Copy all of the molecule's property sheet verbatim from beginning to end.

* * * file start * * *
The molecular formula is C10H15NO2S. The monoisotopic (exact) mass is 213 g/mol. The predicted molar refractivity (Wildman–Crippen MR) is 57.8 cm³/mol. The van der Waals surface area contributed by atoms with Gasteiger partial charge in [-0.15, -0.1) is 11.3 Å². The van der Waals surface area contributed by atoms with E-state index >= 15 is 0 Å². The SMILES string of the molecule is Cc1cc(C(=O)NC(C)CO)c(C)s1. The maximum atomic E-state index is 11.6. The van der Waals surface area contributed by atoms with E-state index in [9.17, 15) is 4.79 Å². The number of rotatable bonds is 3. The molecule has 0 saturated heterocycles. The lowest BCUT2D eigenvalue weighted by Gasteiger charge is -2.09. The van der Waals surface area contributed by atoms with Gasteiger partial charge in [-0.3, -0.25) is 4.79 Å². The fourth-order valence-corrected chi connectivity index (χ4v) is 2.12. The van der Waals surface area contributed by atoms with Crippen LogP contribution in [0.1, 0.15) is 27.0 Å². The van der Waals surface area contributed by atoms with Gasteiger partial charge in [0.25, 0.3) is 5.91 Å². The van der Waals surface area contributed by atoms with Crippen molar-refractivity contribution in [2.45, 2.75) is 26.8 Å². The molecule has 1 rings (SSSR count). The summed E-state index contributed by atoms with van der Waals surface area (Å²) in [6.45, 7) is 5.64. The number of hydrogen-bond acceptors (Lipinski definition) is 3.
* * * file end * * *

The molecular formula is C10H15NO2S. The monoisotopic (exact) mass is 213 g/mol. The predicted molar refractivity (Wildman–Crippen MR) is 57.8 cm³/mol. The van der Waals surface area contributed by atoms with Gasteiger partial charge in [-0.15, -0.1) is 11.3 Å². The van der Waals surface area contributed by atoms with E-state index >= 15 is 0 Å². The SMILES string of the molecule is Cc1cc(C(=O)NC(C)CO)c(C)s1. The maximum atomic E-state index is 11.6. The van der Waals surface area contributed by atoms with E-state index in [9.17, 15) is 4.79 Å². The number of rotatable bonds is 3. The molecule has 0 saturated heterocycles. The lowest BCUT2D eigenvalue weighted by Gasteiger charge is -2.09. The van der Waals surface area contributed by atoms with Gasteiger partial charge in [-0.3, -0.25) is 4.79 Å². The fourth-order valence-corrected chi connectivity index (χ4v) is 2.12. The van der Waals surface area contributed by atoms with Crippen LogP contribution in [0.1, 0.15) is 27.0 Å². The van der Waals surface area contributed by atoms with Gasteiger partial charge in [0.25, 0.3) is 5.91 Å². The van der Waals surface area contributed by atoms with Crippen molar-refractivity contribution in [2.45, 2.75) is 26.8 Å². The molecule has 1 rings (SSSR count). The summed E-state index contributed by atoms with van der Waals surface area (Å²) in [6.45, 7) is 5.64. The number of hydrogen-bond acceptors (Lipinski definition) is 3.